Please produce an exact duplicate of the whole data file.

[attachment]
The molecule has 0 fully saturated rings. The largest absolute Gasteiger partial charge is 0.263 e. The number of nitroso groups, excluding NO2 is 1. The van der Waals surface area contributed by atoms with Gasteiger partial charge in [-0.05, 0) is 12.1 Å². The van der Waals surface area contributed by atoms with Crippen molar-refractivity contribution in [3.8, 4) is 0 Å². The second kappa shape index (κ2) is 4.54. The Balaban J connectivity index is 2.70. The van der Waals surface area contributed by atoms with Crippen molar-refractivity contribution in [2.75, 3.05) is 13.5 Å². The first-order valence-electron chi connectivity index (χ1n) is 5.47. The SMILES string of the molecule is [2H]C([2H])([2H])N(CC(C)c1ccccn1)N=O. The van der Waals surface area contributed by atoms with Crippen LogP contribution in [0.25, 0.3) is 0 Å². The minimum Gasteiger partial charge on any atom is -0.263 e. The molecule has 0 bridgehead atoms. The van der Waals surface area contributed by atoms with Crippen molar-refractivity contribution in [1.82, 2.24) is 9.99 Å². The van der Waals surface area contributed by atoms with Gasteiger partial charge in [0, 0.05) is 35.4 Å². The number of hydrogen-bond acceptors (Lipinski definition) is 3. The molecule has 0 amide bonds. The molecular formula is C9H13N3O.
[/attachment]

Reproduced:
The molecule has 0 fully saturated rings. The largest absolute Gasteiger partial charge is 0.263 e. The number of nitroso groups, excluding NO2 is 1. The van der Waals surface area contributed by atoms with Gasteiger partial charge in [-0.05, 0) is 12.1 Å². The van der Waals surface area contributed by atoms with Crippen molar-refractivity contribution in [3.8, 4) is 0 Å². The second kappa shape index (κ2) is 4.54. The Balaban J connectivity index is 2.70. The van der Waals surface area contributed by atoms with Crippen molar-refractivity contribution in [2.75, 3.05) is 13.5 Å². The first-order valence-electron chi connectivity index (χ1n) is 5.47. The SMILES string of the molecule is [2H]C([2H])([2H])N(CC(C)c1ccccn1)N=O. The van der Waals surface area contributed by atoms with Crippen LogP contribution in [0.25, 0.3) is 0 Å². The minimum Gasteiger partial charge on any atom is -0.263 e. The molecule has 0 bridgehead atoms. The van der Waals surface area contributed by atoms with Crippen molar-refractivity contribution in [1.82, 2.24) is 9.99 Å². The van der Waals surface area contributed by atoms with Gasteiger partial charge in [0, 0.05) is 35.4 Å². The number of hydrogen-bond acceptors (Lipinski definition) is 3. The molecule has 0 amide bonds. The molecular formula is C9H13N3O.